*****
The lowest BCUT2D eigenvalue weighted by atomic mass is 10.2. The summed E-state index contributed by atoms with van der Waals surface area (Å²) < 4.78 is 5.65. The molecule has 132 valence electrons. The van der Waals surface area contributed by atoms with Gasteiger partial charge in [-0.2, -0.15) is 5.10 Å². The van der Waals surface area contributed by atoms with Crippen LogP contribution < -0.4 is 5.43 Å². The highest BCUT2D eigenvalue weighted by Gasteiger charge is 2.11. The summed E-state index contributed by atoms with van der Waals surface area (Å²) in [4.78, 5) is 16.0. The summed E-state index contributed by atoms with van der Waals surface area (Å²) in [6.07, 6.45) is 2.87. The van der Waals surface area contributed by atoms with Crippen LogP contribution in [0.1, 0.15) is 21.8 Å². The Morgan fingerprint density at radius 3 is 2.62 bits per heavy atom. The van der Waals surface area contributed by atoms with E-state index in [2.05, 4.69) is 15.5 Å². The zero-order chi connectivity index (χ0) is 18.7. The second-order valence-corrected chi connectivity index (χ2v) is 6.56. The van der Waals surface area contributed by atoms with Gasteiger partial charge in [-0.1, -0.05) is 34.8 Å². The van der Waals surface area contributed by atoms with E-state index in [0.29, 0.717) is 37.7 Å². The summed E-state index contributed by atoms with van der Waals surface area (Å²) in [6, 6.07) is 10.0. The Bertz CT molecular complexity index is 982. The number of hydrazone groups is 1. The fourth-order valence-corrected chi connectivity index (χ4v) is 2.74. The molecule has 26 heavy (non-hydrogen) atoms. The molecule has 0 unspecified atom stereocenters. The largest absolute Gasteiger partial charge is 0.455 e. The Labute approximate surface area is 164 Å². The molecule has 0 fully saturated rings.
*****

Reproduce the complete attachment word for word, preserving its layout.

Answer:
The lowest BCUT2D eigenvalue weighted by atomic mass is 10.2. The summed E-state index contributed by atoms with van der Waals surface area (Å²) < 4.78 is 5.65. The molecule has 132 valence electrons. The van der Waals surface area contributed by atoms with Gasteiger partial charge in [-0.2, -0.15) is 5.10 Å². The van der Waals surface area contributed by atoms with Crippen LogP contribution < -0.4 is 5.43 Å². The highest BCUT2D eigenvalue weighted by Gasteiger charge is 2.11. The summed E-state index contributed by atoms with van der Waals surface area (Å²) in [4.78, 5) is 16.0. The summed E-state index contributed by atoms with van der Waals surface area (Å²) in [6.07, 6.45) is 2.87. The van der Waals surface area contributed by atoms with Crippen LogP contribution in [0.1, 0.15) is 21.8 Å². The Morgan fingerprint density at radius 3 is 2.62 bits per heavy atom. The van der Waals surface area contributed by atoms with E-state index in [2.05, 4.69) is 15.5 Å². The zero-order chi connectivity index (χ0) is 18.7. The second-order valence-corrected chi connectivity index (χ2v) is 6.56. The van der Waals surface area contributed by atoms with Gasteiger partial charge in [-0.1, -0.05) is 34.8 Å². The van der Waals surface area contributed by atoms with E-state index in [0.29, 0.717) is 37.7 Å². The summed E-state index contributed by atoms with van der Waals surface area (Å²) in [6, 6.07) is 10.0. The Bertz CT molecular complexity index is 982. The number of hydrazone groups is 1. The fourth-order valence-corrected chi connectivity index (χ4v) is 2.74. The molecule has 26 heavy (non-hydrogen) atoms. The molecule has 0 unspecified atom stereocenters. The largest absolute Gasteiger partial charge is 0.455 e. The Labute approximate surface area is 164 Å². The molecule has 0 fully saturated rings.